IDLE TALK No. 3
Andreea Bogdan is one of the most stylish photographers of street fashion – she is often in focus of her colleagues’ cameras while catching fashionistas on the street. With a background in film and photography and a master’s degree in jewelry design, Andreea brought her vision of city style into the mainstream; mixing minimalism and geometry with elegance and chic. Living in London, Andreea is constantly on the road, collecting pictures of street style around the world. For our City Issue, Andreea Bogdan shares some thoughts about her passion with Aesthetist editor-in-chief Lily McFly.
Interview by Lily McFly
Photography by Andreea Bogdan
I see street style photography as a mean of revealing one’s character through the way they dress within their environment
Aé: Your photographs illustrate the essence of street fashion perfectly. There are, however, many different and contrasting interpretations of this phenomenon. Let’s try to come up with a notion for it – How would you define street fashion?
AB: I think that street fashion started as a notion describing a local style, be it that of a country, city, neighbourhood or even of a certain street. In some respects this is still valid, but I do believe that it has become more of a global phenomenon with the emergence of street style blogs.
If street photography focuses on revealing individuals in relation to their environment, I see street style photography as a mean of revealing ones character through the way they dress (within their environment). It is also a way in which people choose to present themselves and how they want to be perceived by others.
Aé: Indeed, fashion blogs have and continue to play a significant role in formulating and representing the fashion identity of different cities to viewers on a worldwide scale. But when we are talking about street fashion, the image itself is fundamental, and the urban environment is an important part of its aesthetic. But we know less about the content and context of the shots – what goes on behind the lens. How do you choose people you photograph? Do you ask them to pose for you?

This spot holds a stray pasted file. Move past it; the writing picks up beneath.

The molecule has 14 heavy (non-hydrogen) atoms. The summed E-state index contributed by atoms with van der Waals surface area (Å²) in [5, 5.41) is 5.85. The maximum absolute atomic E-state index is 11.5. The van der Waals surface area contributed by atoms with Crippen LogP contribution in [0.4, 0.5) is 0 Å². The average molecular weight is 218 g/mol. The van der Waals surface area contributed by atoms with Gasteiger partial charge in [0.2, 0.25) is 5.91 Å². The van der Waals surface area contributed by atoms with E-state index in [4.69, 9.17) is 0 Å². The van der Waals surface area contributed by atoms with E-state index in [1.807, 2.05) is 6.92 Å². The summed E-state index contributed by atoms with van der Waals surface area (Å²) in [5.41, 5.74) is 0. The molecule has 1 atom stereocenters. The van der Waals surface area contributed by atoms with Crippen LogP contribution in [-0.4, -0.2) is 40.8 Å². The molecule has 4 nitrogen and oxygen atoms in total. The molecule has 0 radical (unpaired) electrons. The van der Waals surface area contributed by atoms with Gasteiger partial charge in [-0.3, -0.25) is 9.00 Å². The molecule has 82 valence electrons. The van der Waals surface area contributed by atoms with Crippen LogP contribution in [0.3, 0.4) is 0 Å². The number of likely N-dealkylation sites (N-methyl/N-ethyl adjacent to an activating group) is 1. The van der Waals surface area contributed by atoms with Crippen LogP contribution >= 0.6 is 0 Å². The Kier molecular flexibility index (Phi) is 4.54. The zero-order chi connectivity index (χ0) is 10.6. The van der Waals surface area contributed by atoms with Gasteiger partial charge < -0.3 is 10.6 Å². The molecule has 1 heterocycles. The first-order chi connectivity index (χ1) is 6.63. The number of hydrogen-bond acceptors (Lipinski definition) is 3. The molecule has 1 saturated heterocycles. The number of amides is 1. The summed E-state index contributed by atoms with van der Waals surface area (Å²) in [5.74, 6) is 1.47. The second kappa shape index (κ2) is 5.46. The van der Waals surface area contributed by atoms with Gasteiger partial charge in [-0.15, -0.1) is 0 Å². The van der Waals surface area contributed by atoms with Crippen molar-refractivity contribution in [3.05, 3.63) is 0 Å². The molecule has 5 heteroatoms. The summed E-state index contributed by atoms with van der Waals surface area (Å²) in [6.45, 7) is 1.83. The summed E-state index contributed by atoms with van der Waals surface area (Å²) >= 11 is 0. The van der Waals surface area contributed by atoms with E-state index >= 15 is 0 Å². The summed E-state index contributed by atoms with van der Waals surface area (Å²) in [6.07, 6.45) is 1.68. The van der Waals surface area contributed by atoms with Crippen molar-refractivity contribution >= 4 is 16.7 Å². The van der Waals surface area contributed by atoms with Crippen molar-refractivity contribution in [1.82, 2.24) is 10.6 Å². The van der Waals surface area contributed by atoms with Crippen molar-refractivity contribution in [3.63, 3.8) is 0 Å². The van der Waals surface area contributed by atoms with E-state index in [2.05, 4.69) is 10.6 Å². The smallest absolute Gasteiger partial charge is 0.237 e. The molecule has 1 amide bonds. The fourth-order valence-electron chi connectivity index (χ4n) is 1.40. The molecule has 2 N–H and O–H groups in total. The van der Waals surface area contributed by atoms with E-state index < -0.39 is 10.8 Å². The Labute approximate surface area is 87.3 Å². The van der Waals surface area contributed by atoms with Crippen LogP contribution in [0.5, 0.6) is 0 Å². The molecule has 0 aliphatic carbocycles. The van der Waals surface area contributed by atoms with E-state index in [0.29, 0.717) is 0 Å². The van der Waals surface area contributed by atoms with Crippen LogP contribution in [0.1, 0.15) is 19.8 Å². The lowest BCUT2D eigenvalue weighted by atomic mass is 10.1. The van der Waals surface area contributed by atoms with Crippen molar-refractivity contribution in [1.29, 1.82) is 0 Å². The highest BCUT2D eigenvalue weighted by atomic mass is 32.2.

AB: I prefer to take more of an observational stance. I would first find a good spot, where the light falls nicely and then wait for the right person to pass by. It might take a while, but it’s always worth the wait. During fashion weeks this is somewhat easier to achieve, as people are willing to be photographed. Outside it though, more often than not, I would ask for permission to photograph someone.
I like to place an emphasis on the way in which the people I shoot relate to their surroundings and I would say that what draws my attention is the person, rather than the clothing. I find that personal style is not necessarily related to fashion alone. It is the way someone carries themselves, their attitude, and those surprising details that are put together intentionally (or not). To me, style is a cultivation of a sense of balance.
Aé: It is really fascinating to hear you talk about the effect certain moments of the city has on your work. What is your favourite city and how does it inspire you?
AB: I find it difficult to name just one city. What I find most inspiring is the newness of a place. I love those moments when you can go to a city for the first time, and take pleasure in getting lost at a very slow pace. •